Abstract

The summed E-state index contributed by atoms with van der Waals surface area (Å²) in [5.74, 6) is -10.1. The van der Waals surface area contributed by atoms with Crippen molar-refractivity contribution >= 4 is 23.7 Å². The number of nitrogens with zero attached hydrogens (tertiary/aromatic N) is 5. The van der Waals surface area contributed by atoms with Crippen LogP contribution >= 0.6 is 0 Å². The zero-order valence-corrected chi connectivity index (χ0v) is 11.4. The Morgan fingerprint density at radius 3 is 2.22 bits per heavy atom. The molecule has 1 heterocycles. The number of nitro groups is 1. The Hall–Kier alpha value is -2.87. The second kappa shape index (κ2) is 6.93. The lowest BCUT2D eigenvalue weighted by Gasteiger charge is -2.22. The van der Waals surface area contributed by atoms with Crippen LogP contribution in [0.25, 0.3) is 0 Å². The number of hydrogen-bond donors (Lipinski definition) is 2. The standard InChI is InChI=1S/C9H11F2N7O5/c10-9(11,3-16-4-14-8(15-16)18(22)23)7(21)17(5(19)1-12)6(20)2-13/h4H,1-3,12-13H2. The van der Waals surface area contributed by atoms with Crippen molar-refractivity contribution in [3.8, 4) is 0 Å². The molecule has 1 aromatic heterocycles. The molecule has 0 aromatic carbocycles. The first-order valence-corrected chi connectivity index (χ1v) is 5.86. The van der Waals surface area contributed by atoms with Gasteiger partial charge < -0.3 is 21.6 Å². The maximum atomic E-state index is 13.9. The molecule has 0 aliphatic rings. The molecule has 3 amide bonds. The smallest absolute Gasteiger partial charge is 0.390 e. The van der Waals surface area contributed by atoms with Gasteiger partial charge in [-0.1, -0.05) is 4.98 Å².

A recent seismic refraction experiment in the deep central region of Baffin Bay showed that it is underlain by oceanic crust. This paper describes the results of gravity, magnetic, and seismic reflection profiling measurements in the bay. There is no definitive evidence for a buried ridge or for magnetic lineations in the center of the area. The magnetic and gravity anomaly fields have been used to define the boundary between the oceanic and continental crust around the bay and therefore the extent of oceanic crust presumed to have been formed by sea-floor spreading. Some of the characteristics of the seismic reflection lines across the continental margins, perhaps typical of this area, are also discussed. The results have been used to reconstruct the history of opening of Baffin Bay in conjuction with geophysical measurements in the Labrador Sea to the south and over the Alpha Ridge in the Arctic Ocean to the north. An attempt has been made to reconcile the geometry of opening with continental geology. Two phases of spreading are suggested. The first involves openings, in both the Labrador Sea and in Baffin Bay, about a pole in the Canadian Arctic Islands. The second, most recent stage of opening, requires that the Nares Strait was once a transform fault, perhaps connecting a Baffin Bay spreading center to the Alpha Ridge to the north.

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